The Rotational Motions in Seismology (ROMY) instrument is a giant laser gyroscope used to generate extremely precise 3D rotation measurements of planet Earth. However at the end of the video below they mention that "seismologists want to..." use small laser gyros to measure seismic tilt motion as part of earthquake monitoring.

Is there a lot of interest in this? Have compelling questions been identified that could be address by adding tilt motion to translational motion monitoring, or is it a case of nobody's looked, there might be something interesting there, better find out?


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1 Answer 1


The intent with this (very, very cool) device seems to simply be to improve hazard assessment and mitigation by providing higher resolution motion data.

It reminds me of tiltmeters used on volcanoes. These devices measure changes in the flank slope of a volcano in order to assess volatility and risk (how the magma chamber is developing, etc.).

This kind of technology isn't new, but it's only been available in a precious few places. The ROMY will be able to cover a wide area, but the real holy grail is to have many mobile stations that can record local movements worldwide (as they mention in the video).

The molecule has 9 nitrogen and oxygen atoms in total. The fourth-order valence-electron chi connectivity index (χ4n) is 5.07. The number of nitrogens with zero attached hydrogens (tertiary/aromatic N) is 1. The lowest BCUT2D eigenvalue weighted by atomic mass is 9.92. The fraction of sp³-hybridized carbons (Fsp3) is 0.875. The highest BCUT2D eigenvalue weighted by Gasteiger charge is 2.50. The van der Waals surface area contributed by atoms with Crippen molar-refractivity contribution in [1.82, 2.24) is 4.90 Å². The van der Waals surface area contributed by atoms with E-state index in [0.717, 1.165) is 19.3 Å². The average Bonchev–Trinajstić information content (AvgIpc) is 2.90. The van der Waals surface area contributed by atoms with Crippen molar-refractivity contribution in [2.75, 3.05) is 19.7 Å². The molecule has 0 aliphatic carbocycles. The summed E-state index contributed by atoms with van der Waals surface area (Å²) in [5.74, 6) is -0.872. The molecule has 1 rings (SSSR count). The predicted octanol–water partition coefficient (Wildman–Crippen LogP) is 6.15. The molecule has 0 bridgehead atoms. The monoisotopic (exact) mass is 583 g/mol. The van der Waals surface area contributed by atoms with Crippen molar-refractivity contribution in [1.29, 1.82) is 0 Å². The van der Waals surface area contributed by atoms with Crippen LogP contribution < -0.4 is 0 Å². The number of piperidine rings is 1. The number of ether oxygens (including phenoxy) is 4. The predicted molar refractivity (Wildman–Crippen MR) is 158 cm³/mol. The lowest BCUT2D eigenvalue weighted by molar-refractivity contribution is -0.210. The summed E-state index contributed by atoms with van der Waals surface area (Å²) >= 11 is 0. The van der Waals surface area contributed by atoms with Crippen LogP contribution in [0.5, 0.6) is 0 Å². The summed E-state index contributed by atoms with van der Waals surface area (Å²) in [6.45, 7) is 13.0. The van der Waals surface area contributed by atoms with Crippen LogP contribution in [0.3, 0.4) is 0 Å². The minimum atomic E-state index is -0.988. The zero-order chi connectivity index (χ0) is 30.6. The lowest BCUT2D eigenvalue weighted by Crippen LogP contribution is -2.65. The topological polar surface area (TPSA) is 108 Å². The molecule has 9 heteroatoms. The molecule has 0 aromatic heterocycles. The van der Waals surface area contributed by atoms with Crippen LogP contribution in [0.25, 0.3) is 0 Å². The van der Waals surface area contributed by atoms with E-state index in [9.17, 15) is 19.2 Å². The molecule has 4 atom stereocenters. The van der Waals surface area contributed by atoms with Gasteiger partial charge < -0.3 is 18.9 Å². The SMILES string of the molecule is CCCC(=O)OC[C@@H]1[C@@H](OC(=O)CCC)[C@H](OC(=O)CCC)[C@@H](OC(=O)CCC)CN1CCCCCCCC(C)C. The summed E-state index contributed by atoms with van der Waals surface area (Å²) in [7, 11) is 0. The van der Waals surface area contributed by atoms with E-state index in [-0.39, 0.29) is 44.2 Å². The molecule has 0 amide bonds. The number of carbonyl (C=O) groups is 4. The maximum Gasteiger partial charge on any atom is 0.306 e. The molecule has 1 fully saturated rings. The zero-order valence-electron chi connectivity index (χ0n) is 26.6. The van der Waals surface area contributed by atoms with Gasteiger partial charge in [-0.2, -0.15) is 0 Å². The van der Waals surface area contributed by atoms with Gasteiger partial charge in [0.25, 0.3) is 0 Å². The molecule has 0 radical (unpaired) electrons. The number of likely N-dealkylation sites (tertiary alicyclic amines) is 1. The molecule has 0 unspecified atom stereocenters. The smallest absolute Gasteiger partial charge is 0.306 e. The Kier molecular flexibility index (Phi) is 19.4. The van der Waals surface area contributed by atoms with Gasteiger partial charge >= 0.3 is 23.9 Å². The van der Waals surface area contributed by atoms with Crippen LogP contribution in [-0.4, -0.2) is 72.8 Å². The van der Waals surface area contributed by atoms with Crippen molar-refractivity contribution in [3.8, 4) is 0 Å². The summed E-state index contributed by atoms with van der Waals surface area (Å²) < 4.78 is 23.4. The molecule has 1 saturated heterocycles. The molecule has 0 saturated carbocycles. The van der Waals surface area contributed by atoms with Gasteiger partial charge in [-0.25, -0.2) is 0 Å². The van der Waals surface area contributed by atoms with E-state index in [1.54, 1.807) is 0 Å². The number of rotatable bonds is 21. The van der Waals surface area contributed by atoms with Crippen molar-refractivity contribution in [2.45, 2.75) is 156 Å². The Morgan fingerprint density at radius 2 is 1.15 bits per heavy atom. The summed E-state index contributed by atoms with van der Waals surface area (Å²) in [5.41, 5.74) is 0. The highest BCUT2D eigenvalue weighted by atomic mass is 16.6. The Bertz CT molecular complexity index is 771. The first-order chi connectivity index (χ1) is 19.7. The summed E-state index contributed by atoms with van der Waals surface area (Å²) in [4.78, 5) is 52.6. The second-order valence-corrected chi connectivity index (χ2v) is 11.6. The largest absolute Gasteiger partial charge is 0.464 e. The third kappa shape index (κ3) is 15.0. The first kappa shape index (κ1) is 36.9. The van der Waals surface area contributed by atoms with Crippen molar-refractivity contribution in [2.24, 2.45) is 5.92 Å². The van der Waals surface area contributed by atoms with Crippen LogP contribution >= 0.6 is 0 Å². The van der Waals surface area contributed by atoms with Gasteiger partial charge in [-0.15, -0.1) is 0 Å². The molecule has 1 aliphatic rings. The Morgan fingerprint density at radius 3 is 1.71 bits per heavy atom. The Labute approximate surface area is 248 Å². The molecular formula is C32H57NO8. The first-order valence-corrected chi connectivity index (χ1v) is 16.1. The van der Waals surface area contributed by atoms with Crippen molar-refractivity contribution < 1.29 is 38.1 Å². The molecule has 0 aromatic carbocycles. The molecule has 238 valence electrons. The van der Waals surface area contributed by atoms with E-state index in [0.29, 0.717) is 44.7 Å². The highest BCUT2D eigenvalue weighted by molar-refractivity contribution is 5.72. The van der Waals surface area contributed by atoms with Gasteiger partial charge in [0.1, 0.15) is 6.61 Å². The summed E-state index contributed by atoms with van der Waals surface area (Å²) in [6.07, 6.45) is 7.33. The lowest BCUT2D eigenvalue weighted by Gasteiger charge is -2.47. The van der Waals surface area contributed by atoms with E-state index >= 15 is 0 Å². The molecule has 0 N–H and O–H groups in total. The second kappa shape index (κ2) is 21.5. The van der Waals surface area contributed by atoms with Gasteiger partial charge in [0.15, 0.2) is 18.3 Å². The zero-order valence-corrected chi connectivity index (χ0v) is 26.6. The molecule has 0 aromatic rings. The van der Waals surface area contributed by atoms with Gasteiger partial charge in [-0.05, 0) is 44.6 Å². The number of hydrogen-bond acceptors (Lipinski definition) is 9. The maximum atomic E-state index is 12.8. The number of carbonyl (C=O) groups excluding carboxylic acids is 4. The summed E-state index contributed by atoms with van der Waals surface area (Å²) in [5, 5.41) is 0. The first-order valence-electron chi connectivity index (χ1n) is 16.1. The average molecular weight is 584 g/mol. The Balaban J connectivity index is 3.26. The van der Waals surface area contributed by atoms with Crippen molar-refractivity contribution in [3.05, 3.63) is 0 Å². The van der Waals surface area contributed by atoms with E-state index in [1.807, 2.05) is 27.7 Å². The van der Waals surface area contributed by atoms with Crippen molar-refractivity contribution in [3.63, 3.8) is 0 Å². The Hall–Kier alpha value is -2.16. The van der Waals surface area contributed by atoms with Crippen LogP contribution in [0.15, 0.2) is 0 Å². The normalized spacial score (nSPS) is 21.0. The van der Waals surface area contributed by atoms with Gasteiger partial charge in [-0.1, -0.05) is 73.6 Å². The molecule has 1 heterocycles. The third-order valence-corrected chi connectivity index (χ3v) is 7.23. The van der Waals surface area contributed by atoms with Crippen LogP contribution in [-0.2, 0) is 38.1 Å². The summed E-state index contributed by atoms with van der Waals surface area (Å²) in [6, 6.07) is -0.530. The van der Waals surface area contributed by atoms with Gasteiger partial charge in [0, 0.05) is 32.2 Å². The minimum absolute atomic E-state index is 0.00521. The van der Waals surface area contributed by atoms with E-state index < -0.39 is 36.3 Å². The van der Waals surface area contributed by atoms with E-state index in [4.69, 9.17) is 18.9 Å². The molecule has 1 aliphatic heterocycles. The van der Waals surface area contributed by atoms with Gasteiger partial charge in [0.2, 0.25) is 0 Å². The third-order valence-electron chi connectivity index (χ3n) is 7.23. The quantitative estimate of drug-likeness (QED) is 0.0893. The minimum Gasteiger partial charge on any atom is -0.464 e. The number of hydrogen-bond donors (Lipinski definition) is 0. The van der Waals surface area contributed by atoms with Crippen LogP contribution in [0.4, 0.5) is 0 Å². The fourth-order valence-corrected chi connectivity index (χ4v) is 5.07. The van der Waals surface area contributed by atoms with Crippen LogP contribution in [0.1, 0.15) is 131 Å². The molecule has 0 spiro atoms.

• $\begingroup$ The primary purpose of ROMY is for detecting changes in the rotation and tilt of the Earth, which can be affected by all kinds of geologic and surface phenomenon - things that move mass around. The difference between this kind of gyroscope and a tilt meter is that the gyroscope measures rotation rate, so it becomes very sensitive to fast tilting events like those that might be in seismic waves. Theoretically they could measure gradual tilting, but real-world limitations of noise within the lasers makes that more challenging. I had no idea that tiltmeters were used near volcanos though! $\endgroup$
    – uhoh
    Commented Apr 27, 2017 at 19:37
  • $\begingroup$ I've asked this follow-up question. $\endgroup$
    – uhoh
    Commented Apr 27, 2017 at 19:45

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